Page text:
Every tax season is a nightmare. This little tidbit of knowledge can help ease the burden of taxes this year. This tax season save money on your home with the Homestead Exemption. It is an exemption of the assessed valuation.
A homestead is any structure, condominium or home located on owned or leased land as long as the individual lives in it. It can include up to 20 acres as long as it is owned by the homeowner and used for a purpose related to residential use. The exemption removes part of your home’s value from taxation thus lowering your taxes. Not all homes qualify; only the principal residence of the homeowner.
To qualify you must be a resident of Oklahoma and the homeowner that resides on the property by January 1st with the deed executed before January 1st and filed with the County Clerks Office before February 1st. You may file it for two years up to the delinquency date. Once you have applied for and granted the Homestead Exemption then you do not have to continue applying as long as you continue to occupy the homestead home.
You may even be able to apply for an additional exemption if you qualify for the original homestead exemption and are head of the household. There are several options including county, school, disabled, optional percentage and senior tax exemptions. This is potentially another $1000 if your total annual income did not exceed $20,000 the previous year. Apply today from our Oklahoma County Assessor site.
Renting is overrated. The money is being thrown into the wind while your landlord is rolling in your hard earned cash and paying off their mortgage while telling you they’ll get to that leak under the sink “soon.” I remember renting one year when I didn’t even see the landlord. I couldn’t tell you what they looked like. My dishwasher was broken and the maintenance man told us to not use our health hazard heater because it was outdated. Needless to say it was a cold winter and we moved out of there quickly as possible. Does this sound like a familiar situation? Then you may be ready to sail into the sea of ownership where you are the Captain and that ship is under your control.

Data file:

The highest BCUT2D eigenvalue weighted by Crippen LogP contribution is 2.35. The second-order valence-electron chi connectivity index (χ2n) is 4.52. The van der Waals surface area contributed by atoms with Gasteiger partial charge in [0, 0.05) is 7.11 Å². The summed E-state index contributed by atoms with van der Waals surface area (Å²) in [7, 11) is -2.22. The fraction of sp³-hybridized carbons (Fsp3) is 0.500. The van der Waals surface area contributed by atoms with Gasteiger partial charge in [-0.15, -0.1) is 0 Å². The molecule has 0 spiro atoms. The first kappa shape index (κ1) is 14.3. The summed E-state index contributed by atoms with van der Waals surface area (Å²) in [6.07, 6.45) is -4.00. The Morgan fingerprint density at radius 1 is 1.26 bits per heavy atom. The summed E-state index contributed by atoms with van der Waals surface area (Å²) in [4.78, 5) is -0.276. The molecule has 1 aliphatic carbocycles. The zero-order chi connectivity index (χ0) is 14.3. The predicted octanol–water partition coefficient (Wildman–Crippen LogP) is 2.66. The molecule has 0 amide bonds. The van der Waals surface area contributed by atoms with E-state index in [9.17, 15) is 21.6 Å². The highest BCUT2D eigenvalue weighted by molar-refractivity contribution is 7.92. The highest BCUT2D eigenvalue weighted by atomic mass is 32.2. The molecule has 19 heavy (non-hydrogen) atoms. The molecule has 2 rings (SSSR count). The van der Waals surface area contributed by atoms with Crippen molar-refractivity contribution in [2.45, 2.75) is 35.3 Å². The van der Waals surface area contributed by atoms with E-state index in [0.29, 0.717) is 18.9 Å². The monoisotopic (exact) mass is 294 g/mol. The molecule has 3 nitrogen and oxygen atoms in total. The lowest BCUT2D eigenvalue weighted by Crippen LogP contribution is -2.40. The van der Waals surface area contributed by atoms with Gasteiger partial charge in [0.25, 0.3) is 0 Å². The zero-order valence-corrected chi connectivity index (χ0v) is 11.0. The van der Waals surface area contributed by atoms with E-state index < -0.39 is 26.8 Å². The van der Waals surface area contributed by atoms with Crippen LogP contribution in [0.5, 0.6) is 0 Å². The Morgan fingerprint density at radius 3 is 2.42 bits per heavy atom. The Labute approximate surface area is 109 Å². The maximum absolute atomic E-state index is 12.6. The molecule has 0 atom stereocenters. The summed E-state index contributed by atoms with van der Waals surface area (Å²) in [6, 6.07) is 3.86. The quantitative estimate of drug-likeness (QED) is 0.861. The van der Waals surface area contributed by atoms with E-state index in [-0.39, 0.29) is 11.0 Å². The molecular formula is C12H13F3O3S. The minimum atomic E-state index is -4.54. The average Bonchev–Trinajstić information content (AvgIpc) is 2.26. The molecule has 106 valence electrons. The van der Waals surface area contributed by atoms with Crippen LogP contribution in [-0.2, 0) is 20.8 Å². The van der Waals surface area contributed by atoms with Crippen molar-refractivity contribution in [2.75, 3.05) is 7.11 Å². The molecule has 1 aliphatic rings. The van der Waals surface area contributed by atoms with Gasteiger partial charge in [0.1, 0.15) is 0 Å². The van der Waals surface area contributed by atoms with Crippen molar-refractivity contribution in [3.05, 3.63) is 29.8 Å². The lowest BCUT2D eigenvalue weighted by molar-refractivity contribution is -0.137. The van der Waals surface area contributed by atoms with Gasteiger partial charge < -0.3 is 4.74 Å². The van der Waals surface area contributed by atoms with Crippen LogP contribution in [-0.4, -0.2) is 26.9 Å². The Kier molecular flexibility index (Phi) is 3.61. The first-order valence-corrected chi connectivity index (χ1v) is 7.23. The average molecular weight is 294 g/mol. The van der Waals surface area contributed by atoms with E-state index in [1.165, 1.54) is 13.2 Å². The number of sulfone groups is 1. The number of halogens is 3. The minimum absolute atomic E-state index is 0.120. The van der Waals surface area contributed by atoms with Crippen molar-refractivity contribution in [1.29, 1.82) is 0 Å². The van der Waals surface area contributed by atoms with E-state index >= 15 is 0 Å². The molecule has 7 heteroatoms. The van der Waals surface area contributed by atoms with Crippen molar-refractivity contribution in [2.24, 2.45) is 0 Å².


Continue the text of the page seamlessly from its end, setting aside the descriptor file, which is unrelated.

Buying a home comes with certain freedoms. One of those freedoms is not having a landlord. You are able to paint, hang wall art, and landscape as you please without the risk of not getting a deposit back. There are no noise restrictions, pet deposits, or remodeling. Butters, the hound, can run and be free in his house without his human worrying about what the landlord will say about his accident on the carpet. Renting stifles this ability to truly make a space your own. A home is yours to customize into a beautiful space that mirrors your personality with no guilt.
Taxes are a big stressor. Who doesn’t want a little relief when April comes around? Homeowners are offered several tax breaks. Some of those include Mortgage Interest, Tax and Penalty Free IRA, Home Improvements, Energy Credits, Home Equity Loans, and Real Estate Taxes. There is even a Home Office credit if you work from home. So many deductions, so little stress.
A homeowner’s net worth is 45 times that of an average renter. While rent is never recovered, mortgage payments build equity. It is an investment in the future by increasing an individual’s net worth. Not to mention it is cheaper to buy than rent. The average mortgage is lower than a rental payment and over time the interest portion of the mortgage payment decreases therefore the interest that you pay will be lower than a rental cost.
Having a home in a neighborhood provides a sense of community. You know your neighbors. You know where your children will grow up and go to school. You know that you can walk your dog every night with a peace of mind. One doesn’t always get that when renting because you never know when the rent may be raised depending on your lease. You may not even be able to renew your lease when the time comes. Community is a sense of stability and security.
Free yourself of the waves of rent, buy your dream boat.
Come to our First Time Home Buyers Workshop if you would like to learn more on August 26th:
Mechanic liens: These are liens placed against a property that a general contractor or someone who worked to improve the home filed before beginning the work. This is to ensure the contractor gets paid, and the lien is to be released when the job is complete. The procedure for how mechanic liens are filed and processed vary widely from state to state. But problems can surface with these liens when the contractor doesn’t file a “satisfaction” of the lien and, thereby, the lien remains on the property title. Some mechanic liens will expire after a certain amount of time. Regardless, if a mechanic lien is still present when trying to go to settlement, the process can be time-consuming and could prompt a delay in closing.
Bankruptcies: This can be cause a problem, for example, when a seller buys a home while single but then marries someone with a recent bankruptcy. The title company must ensure the new spouse has signed off on the deed and also that the bankruptcy case has been discharged. If not, the title company would need to petition the court to release the property from the bankruptcy process.
Divorces: This often causes problems when a divorced spouse doesn’t remember to remove a lien for child support, even though the debt may have been resolved long ago. Also, lien issues may arise from past-due spousal support or delinquent taxes.